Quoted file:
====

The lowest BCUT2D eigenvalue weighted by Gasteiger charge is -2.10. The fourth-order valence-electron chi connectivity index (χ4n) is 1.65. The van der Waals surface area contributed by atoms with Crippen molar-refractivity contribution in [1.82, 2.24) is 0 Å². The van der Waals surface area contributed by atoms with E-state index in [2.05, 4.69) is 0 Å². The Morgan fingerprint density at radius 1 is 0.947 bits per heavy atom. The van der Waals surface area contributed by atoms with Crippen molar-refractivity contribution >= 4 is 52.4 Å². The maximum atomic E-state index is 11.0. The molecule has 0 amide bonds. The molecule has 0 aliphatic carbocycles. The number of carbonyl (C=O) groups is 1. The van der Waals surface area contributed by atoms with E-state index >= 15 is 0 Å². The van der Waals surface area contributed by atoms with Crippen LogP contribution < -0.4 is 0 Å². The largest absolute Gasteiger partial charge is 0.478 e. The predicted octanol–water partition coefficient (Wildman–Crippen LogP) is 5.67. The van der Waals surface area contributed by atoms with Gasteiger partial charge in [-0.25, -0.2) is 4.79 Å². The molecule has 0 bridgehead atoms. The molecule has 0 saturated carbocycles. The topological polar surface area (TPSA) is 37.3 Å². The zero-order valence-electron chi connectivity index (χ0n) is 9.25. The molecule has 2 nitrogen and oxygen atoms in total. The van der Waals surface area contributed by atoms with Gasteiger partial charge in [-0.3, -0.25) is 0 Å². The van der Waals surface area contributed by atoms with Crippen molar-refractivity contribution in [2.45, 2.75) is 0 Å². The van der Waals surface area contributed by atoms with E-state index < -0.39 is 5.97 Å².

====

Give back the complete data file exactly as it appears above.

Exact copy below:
The lowest BCUT2D eigenvalue weighted by Gasteiger charge is -2.10. The fourth-order valence-electron chi connectivity index (χ4n) is 1.65. The van der Waals surface area contributed by atoms with Crippen molar-refractivity contribution in [1.82, 2.24) is 0 Å². The van der Waals surface area contributed by atoms with E-state index in [2.05, 4.69) is 0 Å². The Morgan fingerprint density at radius 1 is 0.947 bits per heavy atom. The van der Waals surface area contributed by atoms with Crippen molar-refractivity contribution >= 4 is 52.4 Å². The maximum atomic E-state index is 11.0. The molecule has 0 amide bonds. The molecule has 0 aliphatic carbocycles. The number of carbonyl (C=O) groups is 1. The van der Waals surface area contributed by atoms with E-state index >= 15 is 0 Å². The van der Waals surface area contributed by atoms with Crippen LogP contribution < -0.4 is 0 Å². The largest absolute Gasteiger partial charge is 0.478 e. The predicted octanol–water partition coefficient (Wildman–Crippen LogP) is 5.67. The van der Waals surface area contributed by atoms with Gasteiger partial charge in [-0.25, -0.2) is 4.79 Å². The molecule has 0 bridgehead atoms. The molecule has 0 saturated carbocycles. The topological polar surface area (TPSA) is 37.3 Å². The zero-order valence-electron chi connectivity index (χ0n) is 9.25. The molecule has 2 nitrogen and oxygen atoms in total. The van der Waals surface area contributed by atoms with Gasteiger partial charge in [-0.3, -0.25) is 0 Å². The van der Waals surface area contributed by atoms with Crippen molar-refractivity contribution in [2.45, 2.75) is 0 Å². The van der Waals surface area contributed by atoms with E-state index < -0.39 is 5.97 Å².